Daily Bulletin


News

  • Written by Holly Seale, Senior Lecturer, UNSW
It's easy to judge. But some people really can't wear a mask

Victoria’s chief health officer Brett Sutton said recently there were good reasons why some people can’t wear a mask:

A number […] are legitimately not able to wear masks so please don’t vilify individuals or don’t make the assumption they are simply stubborn. There will be people with medical, behavioural, psychological reasons […] certainly don’t make an assumption that they should be the subject of your ire.

He commented on the first day wearing a mask in public in Greater Melbourne and Mitchell Shire became mandatory, except for those without a valid reason.

Read more: Which mask works best? We filmed people coughing and sneezing to find out

It’s easy to jump to conclusions

As wearing a mask in public becomes more common in Australia, either because it’s mandatory where you live or because you choose to wear one, it might be tempting to assume people who don’t wear masks are irresponsible, misguided or selfish.

You might also question why you need to wear a mask when others don’t.

But some people find wearing a mask difficult or distressing. So, to reduce the risk of inflammatory or inappropriate comments being made, we need to understand some of the reasons why:

  • autism — some people with autism spectrum disorders find covering the nose and mouth with fabric can cause sensory overload, feelings of panic, and extreme anxiety

  • disability — some people with a disability can find wearing a mask difficult if they cannot remove one from their face without help. For example, someone with cerebral palsy may not be able to tie the strings or put the elastic loops of a face mask over the ears, due to limited mobility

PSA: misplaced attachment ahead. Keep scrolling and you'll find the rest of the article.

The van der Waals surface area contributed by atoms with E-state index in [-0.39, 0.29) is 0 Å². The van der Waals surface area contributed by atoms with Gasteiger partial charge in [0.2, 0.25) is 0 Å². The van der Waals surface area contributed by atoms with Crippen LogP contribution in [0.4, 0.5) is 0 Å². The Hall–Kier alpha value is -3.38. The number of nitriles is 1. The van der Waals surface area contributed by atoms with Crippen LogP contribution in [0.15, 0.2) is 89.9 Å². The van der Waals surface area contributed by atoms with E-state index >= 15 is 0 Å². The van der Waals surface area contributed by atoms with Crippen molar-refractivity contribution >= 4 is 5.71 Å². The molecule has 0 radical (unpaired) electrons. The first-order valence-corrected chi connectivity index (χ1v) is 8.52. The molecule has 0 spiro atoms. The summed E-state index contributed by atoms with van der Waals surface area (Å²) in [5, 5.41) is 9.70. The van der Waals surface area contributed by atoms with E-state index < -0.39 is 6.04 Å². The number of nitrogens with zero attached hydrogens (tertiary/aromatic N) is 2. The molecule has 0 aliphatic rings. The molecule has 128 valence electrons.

• post-traumatic stress disorder, severe anxiety or claustrophobia — people with these conditions can find wearing a mask terrifying and may not be able to stay calm or function while wearing one

  • hearing impairment — people who are deaf or hard of hearing, or those who care for or interact with someone who is hearing-impaired, rely on lipreading to communicate. So wearing a face mask can be a challenge

  • facial deformities or physical trauma — may be incompatible with wearing a mask.

There are legitimate safety concerns

This is not a list of exemptions. Nor should we assume all people who fall into these categories can’t wear masks.

In some situations, wearing a face covering may worsen a physical or mental health condition, lead to a medical emergency, or be a significant safety concern.

In the United States and United Kingdom there have been reports of people with disabilities being challenged, threatened with arrest, or excluded from retail and food outlets for not wearing a mask.

Conversely, there have been incidents in which anti-mask activists have feigned disability to avoid having to wear a mask in public. This could magnify scepticism and mistrust of people with legitimate, but potentially not obvious, reasons for not having to wear a mask.

While there are people who genuinely cannot wear masks, for others, it may just take extra time, resources, adaptions, alternatives and support to feel comfortable wearing one.

Read more: 13 insider tips on how to wear a mask without your glasses fogging up, getting short of breath or your ears hurting

That might involve a bit of trial and error before finding a mask that fits well or is made from a comfortable fabric. Others may be able to wear a mask, but for only a short time.

There are online resources with useful tips and strategies to reduce the stress and challenges associated with using a mask or face shield. However, governments also need to ensure these resources are accessible to the people who need them, their family and carers.